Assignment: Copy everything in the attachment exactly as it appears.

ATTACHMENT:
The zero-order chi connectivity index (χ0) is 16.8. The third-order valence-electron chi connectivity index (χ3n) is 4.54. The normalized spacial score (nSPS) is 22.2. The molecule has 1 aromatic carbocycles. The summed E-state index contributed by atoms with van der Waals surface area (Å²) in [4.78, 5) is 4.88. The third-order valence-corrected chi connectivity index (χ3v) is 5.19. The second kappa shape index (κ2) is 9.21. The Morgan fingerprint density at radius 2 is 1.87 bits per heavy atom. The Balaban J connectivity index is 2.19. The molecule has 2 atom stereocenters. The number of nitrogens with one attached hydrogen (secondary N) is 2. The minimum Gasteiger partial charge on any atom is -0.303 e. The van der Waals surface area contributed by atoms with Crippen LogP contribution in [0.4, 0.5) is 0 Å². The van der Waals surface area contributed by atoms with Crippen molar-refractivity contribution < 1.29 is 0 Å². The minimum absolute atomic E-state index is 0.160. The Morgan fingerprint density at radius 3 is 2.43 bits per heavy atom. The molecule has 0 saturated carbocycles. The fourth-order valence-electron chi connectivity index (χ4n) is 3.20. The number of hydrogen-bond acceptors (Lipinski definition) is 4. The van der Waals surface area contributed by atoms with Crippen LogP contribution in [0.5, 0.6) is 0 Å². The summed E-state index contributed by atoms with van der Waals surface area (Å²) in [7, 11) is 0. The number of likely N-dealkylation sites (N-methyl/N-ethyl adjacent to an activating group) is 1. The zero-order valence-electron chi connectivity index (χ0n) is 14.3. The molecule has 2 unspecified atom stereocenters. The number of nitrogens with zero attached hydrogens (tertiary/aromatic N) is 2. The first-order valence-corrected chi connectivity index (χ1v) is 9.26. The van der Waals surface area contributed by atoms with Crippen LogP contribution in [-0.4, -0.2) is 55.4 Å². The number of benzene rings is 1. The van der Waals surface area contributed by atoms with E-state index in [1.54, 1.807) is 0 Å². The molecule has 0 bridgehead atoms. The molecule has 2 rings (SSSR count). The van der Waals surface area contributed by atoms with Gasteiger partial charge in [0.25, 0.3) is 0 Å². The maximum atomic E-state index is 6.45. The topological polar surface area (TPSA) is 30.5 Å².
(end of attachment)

The zero-order chi connectivity index (χ0) is 16.8. The third-order valence-electron chi connectivity index (χ3n) is 4.54. The normalized spacial score (nSPS) is 22.2. The molecule has 1 aromatic carbocycles. The summed E-state index contributed by atoms with van der Waals surface area (Å²) in [4.78, 5) is 4.88. The third-order valence-corrected chi connectivity index (χ3v) is 5.19. The second kappa shape index (κ2) is 9.21. The Morgan fingerprint density at radius 2 is 1.87 bits per heavy atom. The Balaban J connectivity index is 2.19. The molecule has 2 atom stereocenters. The number of nitrogens with one attached hydrogen (secondary N) is 2. The minimum Gasteiger partial charge on any atom is -0.303 e. The van der Waals surface area contributed by atoms with Crippen LogP contribution in [0.4, 0.5) is 0 Å². The van der Waals surface area contributed by atoms with Crippen molar-refractivity contribution < 1.29 is 0 Å². The minimum absolute atomic E-state index is 0.160. The Morgan fingerprint density at radius 3 is 2.43 bits per heavy atom. The molecule has 0 saturated carbocycles. The fourth-order valence-electron chi connectivity index (χ4n) is 3.20. The number of hydrogen-bond acceptors (Lipinski definition) is 4. The van der Waals surface area contributed by atoms with Crippen LogP contribution in [0.5, 0.6) is 0 Å². The summed E-state index contributed by atoms with van der Waals surface area (Å²) in [7, 11) is 0. The number of likely N-dealkylation sites (N-methyl/N-ethyl adjacent to an activating group) is 1. The zero-order valence-electron chi connectivity index (χ0n) is 14.3. The molecule has 2 unspecified atom stereocenters. The number of nitrogens with zero attached hydrogens (tertiary/aromatic N) is 2. The first-order valence-corrected chi connectivity index (χ1v) is 9.26. The van der Waals surface area contributed by atoms with Crippen LogP contribution in [-0.4, -0.2) is 55.4 Å². The number of benzene rings is 1. The van der Waals surface area contributed by atoms with E-state index in [1.54, 1.807) is 0 Å². The molecule has 0 bridgehead atoms. The molecule has 2 rings (SSSR count). The van der Waals surface area contributed by atoms with Gasteiger partial charge in [0.25, 0.3) is 0 Å². The maximum atomic E-state index is 6.45. The topological polar surface area (TPSA) is 30.5 Å².